Please welcome Joanne Limburg to The Seventeenth Century Lady! I’ve known Joanne for several years now because we started working on our novels at the same time (me on William & Mary, she on A Want of Kindness). Joanne’s novel is soon to be released (and I’m still looking for a publisher!), so please give a warm welcome to Joanne Limburg, who is here today with a post about Queen Anne’s letters to Sarah Churchill.
‘Pray Stay Till Sunday’ – Queen Anne’s letters to Sarah Churchill
Posthumously, Queen Anne suffered a terrible fate: her ex-best friend published a book about their relationship, an intimacy which had begun at the court of Charles II and lasted through the reign of James II and William and Mary, only to turn sour in the years after Anne herself came to the throne.
This ex-best friend was Sarah Churchill, Duchess of Marlborough. She was a gifted propagandist. In her memoirs, and in her ‘sketches’, she fashions a convincing image for Anne, and hands it down to posterity. She begins with Anne’s appearance, which she conceded was ‘not at all ungraceful, till she grew exceeding gross and corpulent’ – she was never that special, and then she got fat.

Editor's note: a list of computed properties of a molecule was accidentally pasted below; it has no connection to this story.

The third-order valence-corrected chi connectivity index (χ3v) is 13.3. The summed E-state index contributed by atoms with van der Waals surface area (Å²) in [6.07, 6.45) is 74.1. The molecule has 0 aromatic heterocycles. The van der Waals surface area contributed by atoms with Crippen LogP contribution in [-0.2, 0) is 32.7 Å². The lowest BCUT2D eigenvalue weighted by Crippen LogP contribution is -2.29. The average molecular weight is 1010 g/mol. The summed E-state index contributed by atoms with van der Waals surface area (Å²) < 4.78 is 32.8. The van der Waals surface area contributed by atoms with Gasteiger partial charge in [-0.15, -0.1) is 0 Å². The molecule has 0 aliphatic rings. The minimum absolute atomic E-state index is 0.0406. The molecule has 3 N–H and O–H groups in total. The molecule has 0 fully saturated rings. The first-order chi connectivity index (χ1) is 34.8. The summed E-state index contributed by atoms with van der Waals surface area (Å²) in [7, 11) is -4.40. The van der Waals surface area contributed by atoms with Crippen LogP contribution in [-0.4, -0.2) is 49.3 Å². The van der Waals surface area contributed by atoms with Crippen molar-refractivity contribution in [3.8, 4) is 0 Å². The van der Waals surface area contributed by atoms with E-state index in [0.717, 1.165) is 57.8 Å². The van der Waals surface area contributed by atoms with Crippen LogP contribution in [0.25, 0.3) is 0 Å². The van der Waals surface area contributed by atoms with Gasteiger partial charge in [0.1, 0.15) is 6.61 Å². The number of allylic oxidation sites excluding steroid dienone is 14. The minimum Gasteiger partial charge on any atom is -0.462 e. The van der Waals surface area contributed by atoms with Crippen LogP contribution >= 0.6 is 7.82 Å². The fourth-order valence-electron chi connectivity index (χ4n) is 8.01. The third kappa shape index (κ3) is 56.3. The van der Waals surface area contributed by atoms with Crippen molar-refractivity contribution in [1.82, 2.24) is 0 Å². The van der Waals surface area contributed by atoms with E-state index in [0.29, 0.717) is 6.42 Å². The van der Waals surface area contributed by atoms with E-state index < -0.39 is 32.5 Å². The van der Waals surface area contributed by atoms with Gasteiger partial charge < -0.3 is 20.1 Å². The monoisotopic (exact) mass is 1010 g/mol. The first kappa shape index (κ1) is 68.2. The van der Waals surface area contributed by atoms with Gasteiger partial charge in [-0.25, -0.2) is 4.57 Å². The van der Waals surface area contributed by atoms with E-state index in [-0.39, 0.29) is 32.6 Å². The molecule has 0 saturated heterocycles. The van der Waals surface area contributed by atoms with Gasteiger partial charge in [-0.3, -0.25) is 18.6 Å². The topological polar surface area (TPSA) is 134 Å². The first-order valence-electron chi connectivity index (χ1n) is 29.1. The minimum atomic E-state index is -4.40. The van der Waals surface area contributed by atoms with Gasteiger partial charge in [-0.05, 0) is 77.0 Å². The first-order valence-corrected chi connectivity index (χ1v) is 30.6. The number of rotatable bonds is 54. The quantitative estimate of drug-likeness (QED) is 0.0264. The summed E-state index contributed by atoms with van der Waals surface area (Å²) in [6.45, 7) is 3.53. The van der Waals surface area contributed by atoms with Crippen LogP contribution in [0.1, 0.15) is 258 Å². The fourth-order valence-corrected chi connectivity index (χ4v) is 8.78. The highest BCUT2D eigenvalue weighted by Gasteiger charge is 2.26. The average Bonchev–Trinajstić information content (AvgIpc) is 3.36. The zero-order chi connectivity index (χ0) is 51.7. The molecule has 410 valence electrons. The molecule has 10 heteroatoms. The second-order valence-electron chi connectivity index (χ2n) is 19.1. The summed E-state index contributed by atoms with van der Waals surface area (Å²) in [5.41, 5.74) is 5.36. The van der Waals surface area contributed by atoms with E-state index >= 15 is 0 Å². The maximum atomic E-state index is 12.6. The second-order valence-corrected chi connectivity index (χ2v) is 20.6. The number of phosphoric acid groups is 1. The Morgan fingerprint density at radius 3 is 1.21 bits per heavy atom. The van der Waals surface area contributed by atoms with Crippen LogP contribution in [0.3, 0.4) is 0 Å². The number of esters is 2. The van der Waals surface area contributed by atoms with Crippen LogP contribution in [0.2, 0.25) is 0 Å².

Sarah moves from Anne’s weight issues to her ‘sullen and constant frown’, an external blemish that betrayed internal flaws: ‘cloudiness of disposition’, moroseness, stubbornness, which produced, in Sarah’s view, a sort of ‘bigotry in religion’, and an unreasonable, unswerving prejudice towards Sarah’s political party, the Whigs.
It goes on: Anne had an excellent memory, but wasted it on trivial matters, and personal grievances; she was entirely unoriginal, incapable of any thought or opinion that had not been dictated to her by someone else; her conversation ‘had nothing of brightness or wit’, and as for her letters, they were: very indifferent, both in sense and spelling, unless that they were generally enlivened with a few passionate expressions, sometimes pretty enough, but repeated over and over again, without the mixture of anything either of diversion or instruction.